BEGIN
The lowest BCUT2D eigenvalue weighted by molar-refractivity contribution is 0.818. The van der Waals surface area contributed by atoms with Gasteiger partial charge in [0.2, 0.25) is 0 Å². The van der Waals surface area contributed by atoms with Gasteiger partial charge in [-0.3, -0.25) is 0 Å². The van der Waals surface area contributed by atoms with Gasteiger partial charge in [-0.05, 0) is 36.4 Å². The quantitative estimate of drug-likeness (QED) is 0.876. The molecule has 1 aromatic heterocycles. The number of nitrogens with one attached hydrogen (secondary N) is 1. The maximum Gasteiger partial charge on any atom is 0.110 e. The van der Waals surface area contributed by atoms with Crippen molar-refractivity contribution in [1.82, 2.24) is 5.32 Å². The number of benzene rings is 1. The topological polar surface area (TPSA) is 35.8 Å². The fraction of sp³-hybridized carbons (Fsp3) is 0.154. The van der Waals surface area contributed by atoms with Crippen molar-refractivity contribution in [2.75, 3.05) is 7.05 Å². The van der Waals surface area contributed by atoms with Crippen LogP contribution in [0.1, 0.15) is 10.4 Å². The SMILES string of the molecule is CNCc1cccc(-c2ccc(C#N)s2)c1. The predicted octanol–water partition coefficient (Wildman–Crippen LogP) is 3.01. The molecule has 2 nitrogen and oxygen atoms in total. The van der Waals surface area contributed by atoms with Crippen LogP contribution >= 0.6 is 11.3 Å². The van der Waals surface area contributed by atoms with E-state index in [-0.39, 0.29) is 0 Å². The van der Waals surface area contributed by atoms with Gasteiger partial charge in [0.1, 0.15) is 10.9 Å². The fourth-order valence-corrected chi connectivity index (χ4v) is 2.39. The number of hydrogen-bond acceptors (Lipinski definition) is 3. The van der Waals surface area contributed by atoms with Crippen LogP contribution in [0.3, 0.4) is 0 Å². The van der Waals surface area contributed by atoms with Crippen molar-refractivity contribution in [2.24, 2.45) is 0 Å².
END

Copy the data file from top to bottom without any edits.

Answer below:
The lowest BCUT2D eigenvalue weighted by molar-refractivity contribution is 0.818. The van der Waals surface area contributed by atoms with Gasteiger partial charge in [0.2, 0.25) is 0 Å². The van der Waals surface area contributed by atoms with Gasteiger partial charge in [-0.3, -0.25) is 0 Å². The van der Waals surface area contributed by atoms with Gasteiger partial charge in [-0.05, 0) is 36.4 Å². The quantitative estimate of drug-likeness (QED) is 0.876. The molecule has 1 aromatic heterocycles. The number of nitrogens with one attached hydrogen (secondary N) is 1. The maximum Gasteiger partial charge on any atom is 0.110 e. The van der Waals surface area contributed by atoms with Crippen molar-refractivity contribution in [1.82, 2.24) is 5.32 Å². The number of benzene rings is 1. The topological polar surface area (TPSA) is 35.8 Å². The fraction of sp³-hybridized carbons (Fsp3) is 0.154. The van der Waals surface area contributed by atoms with Crippen molar-refractivity contribution in [2.75, 3.05) is 7.05 Å². The van der Waals surface area contributed by atoms with Crippen LogP contribution in [0.1, 0.15) is 10.4 Å². The SMILES string of the molecule is CNCc1cccc(-c2ccc(C#N)s2)c1. The predicted octanol–water partition coefficient (Wildman–Crippen LogP) is 3.01. The molecule has 2 nitrogen and oxygen atoms in total. The van der Waals surface area contributed by atoms with Crippen LogP contribution >= 0.6 is 11.3 Å². The van der Waals surface area contributed by atoms with E-state index in [-0.39, 0.29) is 0 Å². The van der Waals surface area contributed by atoms with Gasteiger partial charge in [0.1, 0.15) is 10.9 Å². The fourth-order valence-corrected chi connectivity index (χ4v) is 2.39. The number of hydrogen-bond acceptors (Lipinski definition) is 3. The van der Waals surface area contributed by atoms with Crippen LogP contribution in [0.3, 0.4) is 0 Å². The van der Waals surface area contributed by atoms with Crippen molar-refractivity contribution in [2.24, 2.45) is 0 Å².